I want this not to be my America, but it is. It’s the America we’ve been and continue to be, I just haven’t been paying as much attention lately. I’m white and middle class and middle aged, healthy, comfortable, safe. It wasn’t so long ago, however, that I lived on the edge of homelessness, suffered violence and fear, distrusted the powerful, and knew how easily I could die.

Life is fragile. Life in America even more so these days. Where is the awe in our miraculous uniqueness? Why do we not hold that life in a sacred trust? We have to come together so that not one more person dies a needless death.  So that those who have died will not have done so in vain. We the people can make their legacy one of unity, justice, and peace.  We the people can make America, our America, great again.  


Well, that was short-lived.

Back in February, I was researching 24 hour flights to Kathmandu, wearing a Darth Vader breathing mask, and reading up on cerebral edema.   Gathering my resources, checking out sales on supplies, shoring up my team to take over while I was off grid.  

Now it’s April, and while the Adventure to Annapurna is not officially off the 2020 table, I’m pretty sure that it will come to that.  Given the preparations necessary, I need to decide within the next few weeks.  But as with so many decisions that we think we’re making, I am becoming subtly aware that the choice has been made already.  

So instead of Nepal 2020, it will be Nepal 2021.   

That does however leave 2020 wide open for some new scheme to be born.  What?

Every day is like Wednesday

Every day is like Wednesday

Since my last post, the world has closed in upon itself. The bell tolls and we’ve all retired to our respective corners. Fear more than disease seems to permeate the air. People, when they do dare to leave the house dress like asbestos workers, eyes darting to search out anyone breaching the perimeter. In the stores, we pile frozen foods, toilet paper, cleaning supplies up in our carts; fights break out over bleach wipes.

Fear is the death of compassion.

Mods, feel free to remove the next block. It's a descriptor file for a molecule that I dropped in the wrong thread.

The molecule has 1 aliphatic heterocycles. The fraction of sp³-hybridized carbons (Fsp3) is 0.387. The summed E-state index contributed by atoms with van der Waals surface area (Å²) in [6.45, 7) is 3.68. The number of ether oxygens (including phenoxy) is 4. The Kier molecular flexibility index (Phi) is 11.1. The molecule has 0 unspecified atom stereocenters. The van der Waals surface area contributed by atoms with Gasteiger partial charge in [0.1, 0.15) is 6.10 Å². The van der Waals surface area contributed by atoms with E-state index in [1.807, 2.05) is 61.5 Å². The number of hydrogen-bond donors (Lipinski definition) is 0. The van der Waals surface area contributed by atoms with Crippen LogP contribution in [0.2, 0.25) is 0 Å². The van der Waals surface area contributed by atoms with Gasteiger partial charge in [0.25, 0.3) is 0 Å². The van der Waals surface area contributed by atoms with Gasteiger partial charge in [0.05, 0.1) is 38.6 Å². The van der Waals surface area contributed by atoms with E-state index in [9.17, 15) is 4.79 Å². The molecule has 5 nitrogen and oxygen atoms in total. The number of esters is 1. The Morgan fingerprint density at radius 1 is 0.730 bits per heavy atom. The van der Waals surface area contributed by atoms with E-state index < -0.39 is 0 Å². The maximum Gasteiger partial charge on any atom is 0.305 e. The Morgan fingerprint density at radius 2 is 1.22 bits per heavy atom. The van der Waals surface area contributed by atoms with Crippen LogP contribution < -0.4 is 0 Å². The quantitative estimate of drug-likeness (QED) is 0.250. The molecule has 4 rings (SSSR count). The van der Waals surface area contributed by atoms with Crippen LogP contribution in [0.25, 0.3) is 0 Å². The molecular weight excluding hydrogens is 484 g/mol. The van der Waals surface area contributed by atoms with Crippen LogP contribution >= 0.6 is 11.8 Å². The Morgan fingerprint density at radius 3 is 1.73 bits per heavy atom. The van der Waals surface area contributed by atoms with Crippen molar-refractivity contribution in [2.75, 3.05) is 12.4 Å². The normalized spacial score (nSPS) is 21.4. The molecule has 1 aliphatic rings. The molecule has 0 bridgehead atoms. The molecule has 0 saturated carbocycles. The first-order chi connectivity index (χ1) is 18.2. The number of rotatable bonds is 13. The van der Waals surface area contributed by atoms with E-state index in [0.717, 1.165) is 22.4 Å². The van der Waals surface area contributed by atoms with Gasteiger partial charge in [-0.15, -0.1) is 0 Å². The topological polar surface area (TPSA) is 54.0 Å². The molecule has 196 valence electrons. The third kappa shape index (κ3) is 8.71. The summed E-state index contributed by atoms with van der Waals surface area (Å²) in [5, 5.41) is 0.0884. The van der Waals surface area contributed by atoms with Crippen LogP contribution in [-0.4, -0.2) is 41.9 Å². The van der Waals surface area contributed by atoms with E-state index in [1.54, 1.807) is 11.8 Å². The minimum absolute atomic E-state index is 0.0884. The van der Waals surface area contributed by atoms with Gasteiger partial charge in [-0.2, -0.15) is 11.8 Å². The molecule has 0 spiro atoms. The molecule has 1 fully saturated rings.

So I’ve been home for a while now and fortunate in that I can work remotely in comfort without fear. No one comes in; I have few needs that require my going out. I’ve plenty of work too – most people don’t see insurance as an exciting field and they’re right – but at such times as these, being a health insurance and employee relations expert has made me highly sought after. The malaise that has hamstrung others, including many in my own organization, hasn’t hit me. I’ve not baked anything or started drinking at 3 or watched so much as one minute of Tiger King.

Maybe if I had, I’d be better off at this moment.

In general I like to think of myself as energetic and goal-oriented. Checklists are my jam; seeing the elimination of tasks, a completed report, a mowed lawn, a nicely-turned paragraph, brings me joy. Here’s your chance, I thought. All this self-improvement stuff, more time reading, praying, creating – by the time we go back to the office, I’m going to be my Best Self Ever. And so I am, assuming my best self eats an entire coffee cake at a sitting, walk-runs a 3 mile slog, and cries in the shower (which are rather less frequent than they could be).

Hubris as every high school English student knows is overweaning pride. Thinking himself better than others, better than even the gods, Oedipus ignores the prophesies of prophets and commits the very crimes he is warned against. Pride is a so dangerous because it’s the only sin that can catch you even when you’re trying to be good. Start feeling a bit too virtuous about yourself and wham. Pride.

Here’s the conundrum. You want to do the “right” thing. Be a ‘good” person. You should have goals; it’s how things get done. It’s harder to find a path if you’re not thinking about a possible destination. And accomplishments make us feel happy – we’re built for creativity and meaningful work. With me, however, I occasionally find that I am building myself up on these things, buttressing my flagging ego by proving myself better than. There’s not even a real object of that comparison. Just better than something else.

Humility is hard. It needs to operate from a secure space for it to be fruitful. When you acknowledge that there’s more than you, something larger, something greater, that’s when the real achievements come to the fore. Sometimes that means realizing you’re not always going to play at the top of your game or even at the upper half. Sometimes that means being okay with not being okay, hackneyed though that phrase may be. You have to pull in, increase the tension, like a bowstring as you pull back an arrow. If you throw an arrow, it won’t get too far. But when you pull that string back and hold it steady, briefly, look ahead and seek the target, your chances of coming at least within range of the goal are much improved.

So… what? Try not to compare so much. Try not to think I have to be X or Y in order to be worthwhile. Try simply to be the expression of God that I am, that each of us is. Whatever that may be.